Synergistic Use of CryoEM and Mass Spectrometry to Study the Structure of a highly Glycosylated Coronavirus Spike Protein

S-T. D. Hsu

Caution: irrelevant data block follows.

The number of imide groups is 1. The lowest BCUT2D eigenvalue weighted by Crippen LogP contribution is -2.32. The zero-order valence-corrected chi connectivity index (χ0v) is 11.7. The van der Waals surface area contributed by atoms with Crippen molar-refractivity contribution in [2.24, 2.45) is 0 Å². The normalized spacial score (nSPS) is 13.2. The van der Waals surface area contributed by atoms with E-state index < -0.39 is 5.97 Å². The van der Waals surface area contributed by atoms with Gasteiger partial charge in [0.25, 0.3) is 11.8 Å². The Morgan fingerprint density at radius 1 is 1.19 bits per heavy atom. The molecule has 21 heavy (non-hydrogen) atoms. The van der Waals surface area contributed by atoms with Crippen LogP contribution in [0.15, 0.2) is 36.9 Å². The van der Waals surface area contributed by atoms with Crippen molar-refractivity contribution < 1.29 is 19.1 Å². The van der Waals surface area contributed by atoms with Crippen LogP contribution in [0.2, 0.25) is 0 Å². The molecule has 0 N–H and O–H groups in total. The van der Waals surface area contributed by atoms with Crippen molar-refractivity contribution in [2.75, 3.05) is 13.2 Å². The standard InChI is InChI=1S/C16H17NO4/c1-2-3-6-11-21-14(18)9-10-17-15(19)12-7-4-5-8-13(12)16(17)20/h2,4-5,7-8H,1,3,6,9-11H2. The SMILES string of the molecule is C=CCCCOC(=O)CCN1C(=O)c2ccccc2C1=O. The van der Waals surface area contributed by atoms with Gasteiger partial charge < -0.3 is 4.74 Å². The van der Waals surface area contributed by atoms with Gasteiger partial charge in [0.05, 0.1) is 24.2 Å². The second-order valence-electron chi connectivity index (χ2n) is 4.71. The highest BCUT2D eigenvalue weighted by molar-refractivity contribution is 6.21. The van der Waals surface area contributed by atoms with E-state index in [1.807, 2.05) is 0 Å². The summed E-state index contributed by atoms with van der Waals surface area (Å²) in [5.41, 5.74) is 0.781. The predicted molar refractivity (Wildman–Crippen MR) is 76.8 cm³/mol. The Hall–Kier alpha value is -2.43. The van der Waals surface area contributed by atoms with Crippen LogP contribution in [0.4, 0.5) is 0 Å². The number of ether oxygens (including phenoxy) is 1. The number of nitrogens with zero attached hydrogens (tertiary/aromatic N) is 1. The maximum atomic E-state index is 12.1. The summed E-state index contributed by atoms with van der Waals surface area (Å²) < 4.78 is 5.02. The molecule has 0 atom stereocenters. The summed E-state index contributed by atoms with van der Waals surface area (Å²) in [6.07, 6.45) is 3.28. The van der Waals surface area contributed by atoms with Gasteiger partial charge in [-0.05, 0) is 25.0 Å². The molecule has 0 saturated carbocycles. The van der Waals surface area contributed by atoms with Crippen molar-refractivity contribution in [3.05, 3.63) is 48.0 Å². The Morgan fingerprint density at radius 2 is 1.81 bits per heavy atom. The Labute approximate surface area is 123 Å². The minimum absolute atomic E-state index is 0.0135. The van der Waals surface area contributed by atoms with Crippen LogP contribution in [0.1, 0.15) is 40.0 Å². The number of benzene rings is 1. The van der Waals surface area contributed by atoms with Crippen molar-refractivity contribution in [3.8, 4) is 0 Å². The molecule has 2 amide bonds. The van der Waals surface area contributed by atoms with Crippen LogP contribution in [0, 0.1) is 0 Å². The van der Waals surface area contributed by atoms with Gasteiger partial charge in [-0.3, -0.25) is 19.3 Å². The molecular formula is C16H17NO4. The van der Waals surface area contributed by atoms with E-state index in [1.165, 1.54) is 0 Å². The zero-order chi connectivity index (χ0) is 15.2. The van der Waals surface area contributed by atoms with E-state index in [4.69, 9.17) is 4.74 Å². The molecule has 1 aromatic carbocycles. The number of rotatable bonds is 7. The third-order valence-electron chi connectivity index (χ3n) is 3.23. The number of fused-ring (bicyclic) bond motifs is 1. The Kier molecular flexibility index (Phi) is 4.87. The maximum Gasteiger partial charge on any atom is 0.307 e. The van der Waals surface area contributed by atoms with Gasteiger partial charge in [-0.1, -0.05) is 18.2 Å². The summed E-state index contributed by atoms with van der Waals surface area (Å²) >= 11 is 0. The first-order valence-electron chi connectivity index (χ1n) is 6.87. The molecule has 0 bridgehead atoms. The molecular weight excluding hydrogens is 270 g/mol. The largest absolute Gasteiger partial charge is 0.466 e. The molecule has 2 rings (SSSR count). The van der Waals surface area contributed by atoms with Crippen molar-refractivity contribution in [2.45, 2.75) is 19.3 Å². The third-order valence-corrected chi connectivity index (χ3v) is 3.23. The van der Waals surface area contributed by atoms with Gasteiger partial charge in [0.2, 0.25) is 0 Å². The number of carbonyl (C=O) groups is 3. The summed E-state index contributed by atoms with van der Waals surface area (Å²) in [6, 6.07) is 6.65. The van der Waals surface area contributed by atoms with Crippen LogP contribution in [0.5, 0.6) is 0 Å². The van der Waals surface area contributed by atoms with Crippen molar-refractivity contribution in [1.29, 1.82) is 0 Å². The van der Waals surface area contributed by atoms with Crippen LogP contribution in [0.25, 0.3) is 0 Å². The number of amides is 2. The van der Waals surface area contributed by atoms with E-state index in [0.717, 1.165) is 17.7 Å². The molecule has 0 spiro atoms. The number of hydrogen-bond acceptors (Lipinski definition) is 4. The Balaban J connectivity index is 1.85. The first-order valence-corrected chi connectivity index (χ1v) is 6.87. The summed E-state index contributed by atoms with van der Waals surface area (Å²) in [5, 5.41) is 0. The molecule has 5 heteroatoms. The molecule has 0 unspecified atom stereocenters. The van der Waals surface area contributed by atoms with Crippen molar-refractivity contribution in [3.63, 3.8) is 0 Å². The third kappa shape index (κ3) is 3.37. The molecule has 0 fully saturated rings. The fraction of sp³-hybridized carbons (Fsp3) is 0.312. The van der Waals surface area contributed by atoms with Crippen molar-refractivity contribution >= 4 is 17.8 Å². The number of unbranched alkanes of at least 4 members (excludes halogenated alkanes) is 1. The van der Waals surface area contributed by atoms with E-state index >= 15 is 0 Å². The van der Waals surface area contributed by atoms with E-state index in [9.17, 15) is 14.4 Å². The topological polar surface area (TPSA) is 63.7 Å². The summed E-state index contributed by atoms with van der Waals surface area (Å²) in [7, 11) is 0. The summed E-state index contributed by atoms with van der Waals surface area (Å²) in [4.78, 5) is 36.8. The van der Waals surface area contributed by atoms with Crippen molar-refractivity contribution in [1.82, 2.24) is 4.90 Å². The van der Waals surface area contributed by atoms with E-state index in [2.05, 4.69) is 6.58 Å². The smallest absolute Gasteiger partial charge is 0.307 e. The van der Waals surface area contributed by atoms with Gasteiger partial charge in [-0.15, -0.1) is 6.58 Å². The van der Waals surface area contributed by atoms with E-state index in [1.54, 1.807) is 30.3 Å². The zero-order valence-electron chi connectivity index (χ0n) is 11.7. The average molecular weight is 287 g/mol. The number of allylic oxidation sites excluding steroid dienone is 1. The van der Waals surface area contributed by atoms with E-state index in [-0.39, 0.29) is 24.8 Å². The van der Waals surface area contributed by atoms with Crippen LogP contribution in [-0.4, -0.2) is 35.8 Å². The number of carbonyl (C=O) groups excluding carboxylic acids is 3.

Coronaviruses (CoVs) are major pathogens that are responsible for lethal diseases such as SARS and MERS. CoVs utilize their highly glycosylated surface spike proteins to recognize specific host (co)receptors thereby achieving viral entry and infection. Feline infectious peritonitis virus (FIPV) is an alphacoronavirus that causes nearly 100 % mortality rate without effective treatments. Here we report a 3.3 Å cryoEM structure of an FIPV spike protein that was produced recombinantly in a mammalian expression system to preserve its post-translational modification patterns. Mass spectrometry provided detailed information regarding the site-specific compositions of high-mannose and complex type N-glycans that account for 1/4 of the total molecular mass, most of which were directly visualized by cryoEM. The N-glycans that wedge between two galectin-like domains within the S1 subunit result in a unique propeller-like conformation for the FIPV spike protein compared to all known homologs of other CoVs. The structural insights derived from the synergistic use of cryoEM aand mass spectrometry provide a blueprint for a better molecular understanding of the pathogenesis of FIP.

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